Your child’s favorite YouTuber is giving away what seems like a great prize and your child is dying to enter? Sweepstakes look very tempting at first glance. But especially on the net, these can also be fake and therefore problematic.
The official reason is usually “I want to give something back to my followers”. However, many YouTubers benefit from sweepstakes in other ways, by getting paid for them or getting more followers and likes.
YouTube itself allows so-called contests on its platform (if they are not marked as advertising). YouTubers are responsible for this themselves and must comply with the legal regulations regarding sweepstakes, data protection, etc. In addition, such contests must be adapted to YouTube’s rules of use.
Fortunately, most sweepstakes are quite harmless and only aim to increase subscribers and likes. Because if you want to play, you usually have to be a follower.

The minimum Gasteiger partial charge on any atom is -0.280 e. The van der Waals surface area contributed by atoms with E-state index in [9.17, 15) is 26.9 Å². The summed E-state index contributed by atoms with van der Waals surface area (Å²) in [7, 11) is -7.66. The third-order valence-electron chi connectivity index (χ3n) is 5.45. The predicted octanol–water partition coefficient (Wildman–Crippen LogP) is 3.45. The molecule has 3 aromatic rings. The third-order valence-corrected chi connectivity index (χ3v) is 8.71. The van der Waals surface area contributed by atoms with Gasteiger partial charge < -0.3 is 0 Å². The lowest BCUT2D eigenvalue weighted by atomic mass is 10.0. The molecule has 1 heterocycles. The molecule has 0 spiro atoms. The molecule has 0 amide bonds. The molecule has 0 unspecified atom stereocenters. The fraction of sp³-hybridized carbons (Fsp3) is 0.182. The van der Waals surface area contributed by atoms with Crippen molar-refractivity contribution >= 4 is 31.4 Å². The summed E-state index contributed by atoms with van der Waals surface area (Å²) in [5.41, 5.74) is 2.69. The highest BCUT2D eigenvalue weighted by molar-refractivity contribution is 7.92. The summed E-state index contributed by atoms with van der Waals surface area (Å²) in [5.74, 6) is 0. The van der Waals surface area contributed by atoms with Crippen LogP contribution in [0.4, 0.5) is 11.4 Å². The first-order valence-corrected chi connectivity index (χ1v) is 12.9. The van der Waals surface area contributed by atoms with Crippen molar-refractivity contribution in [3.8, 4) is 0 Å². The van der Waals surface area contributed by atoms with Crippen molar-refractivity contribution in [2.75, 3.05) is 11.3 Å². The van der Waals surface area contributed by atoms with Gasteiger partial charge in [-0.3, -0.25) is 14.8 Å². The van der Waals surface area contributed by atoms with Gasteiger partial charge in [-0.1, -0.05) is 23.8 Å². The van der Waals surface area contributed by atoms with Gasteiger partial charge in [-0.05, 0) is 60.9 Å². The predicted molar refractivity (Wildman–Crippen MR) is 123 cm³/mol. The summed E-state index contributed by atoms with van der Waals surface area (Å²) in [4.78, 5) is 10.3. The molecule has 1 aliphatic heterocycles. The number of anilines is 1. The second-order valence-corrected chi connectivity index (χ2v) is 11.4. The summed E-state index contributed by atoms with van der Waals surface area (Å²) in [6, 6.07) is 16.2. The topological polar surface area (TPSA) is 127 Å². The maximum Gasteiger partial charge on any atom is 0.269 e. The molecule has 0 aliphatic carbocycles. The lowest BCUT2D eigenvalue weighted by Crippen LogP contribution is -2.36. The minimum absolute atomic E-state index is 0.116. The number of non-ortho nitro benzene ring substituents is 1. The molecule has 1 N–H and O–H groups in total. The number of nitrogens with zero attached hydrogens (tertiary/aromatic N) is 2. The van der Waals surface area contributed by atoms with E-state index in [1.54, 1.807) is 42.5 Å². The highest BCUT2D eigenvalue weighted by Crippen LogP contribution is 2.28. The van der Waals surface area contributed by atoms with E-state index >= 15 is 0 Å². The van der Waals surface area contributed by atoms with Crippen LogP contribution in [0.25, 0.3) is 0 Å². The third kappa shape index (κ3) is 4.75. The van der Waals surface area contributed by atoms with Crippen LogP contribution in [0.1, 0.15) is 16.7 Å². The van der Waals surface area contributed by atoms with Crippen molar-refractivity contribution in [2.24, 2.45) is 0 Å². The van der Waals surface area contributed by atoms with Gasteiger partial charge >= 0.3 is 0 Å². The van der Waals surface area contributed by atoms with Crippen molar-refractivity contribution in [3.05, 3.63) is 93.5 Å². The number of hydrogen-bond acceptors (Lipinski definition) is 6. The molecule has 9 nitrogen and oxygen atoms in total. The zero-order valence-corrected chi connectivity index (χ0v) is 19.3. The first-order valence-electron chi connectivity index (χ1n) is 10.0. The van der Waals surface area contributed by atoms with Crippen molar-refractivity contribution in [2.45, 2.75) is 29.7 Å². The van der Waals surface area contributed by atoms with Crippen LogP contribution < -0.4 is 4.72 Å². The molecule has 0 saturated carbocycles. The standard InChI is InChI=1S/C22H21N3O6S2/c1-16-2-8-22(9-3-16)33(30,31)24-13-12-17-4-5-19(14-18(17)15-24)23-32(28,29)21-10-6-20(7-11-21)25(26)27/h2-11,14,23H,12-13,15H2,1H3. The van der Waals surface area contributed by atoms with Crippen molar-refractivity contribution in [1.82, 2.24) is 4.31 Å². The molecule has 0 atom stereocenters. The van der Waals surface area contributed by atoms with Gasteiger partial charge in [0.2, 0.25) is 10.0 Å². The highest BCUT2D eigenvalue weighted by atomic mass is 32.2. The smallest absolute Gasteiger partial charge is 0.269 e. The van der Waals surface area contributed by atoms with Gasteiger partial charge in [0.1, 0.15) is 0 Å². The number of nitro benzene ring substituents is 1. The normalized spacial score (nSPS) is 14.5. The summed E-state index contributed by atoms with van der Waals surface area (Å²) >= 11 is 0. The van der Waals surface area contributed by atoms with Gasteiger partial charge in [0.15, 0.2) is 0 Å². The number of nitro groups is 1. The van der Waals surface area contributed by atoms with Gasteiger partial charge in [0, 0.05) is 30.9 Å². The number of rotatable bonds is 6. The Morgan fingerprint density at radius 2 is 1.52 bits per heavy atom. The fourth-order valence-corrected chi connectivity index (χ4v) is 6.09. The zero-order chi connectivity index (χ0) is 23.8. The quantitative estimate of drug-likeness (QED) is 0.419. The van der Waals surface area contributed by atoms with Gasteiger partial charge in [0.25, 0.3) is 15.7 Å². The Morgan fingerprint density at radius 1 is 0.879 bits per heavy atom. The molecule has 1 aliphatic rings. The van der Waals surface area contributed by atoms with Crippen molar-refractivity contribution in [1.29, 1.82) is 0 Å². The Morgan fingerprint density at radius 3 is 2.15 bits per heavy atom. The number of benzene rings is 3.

However, there are also other cases: If an organizer asks for personal data, such as the cell phone number or similar, caution is advised. Make sure that your child does not have to provide any information that is too personal for a sweepstakes. Consider together whether the provider actually needs to know certain things in order to give something away or if they are just after the data.
The main feature of a sweepstakes is free participation. Sweepstakes may only incur small costs, such as the cost of an SMS or stamp. If a higher amount is requested, you should be careful.
The sweepstakes should be explicitly marked as such and be as transparent as possible. Participate only if the provider has indicated the conditions of participation with the following contents:
The more information available, the better.
Research if the YouTuber or Influencer has offered sweepstakes before, if they have been publicly resolved, and if the winner has been named. It is even better if it is somehow recognizable that the prize was really sent.
YouTuber RobBubble worked with WDR to examine examples of good and bad YouTube sweepstakes – go to the report.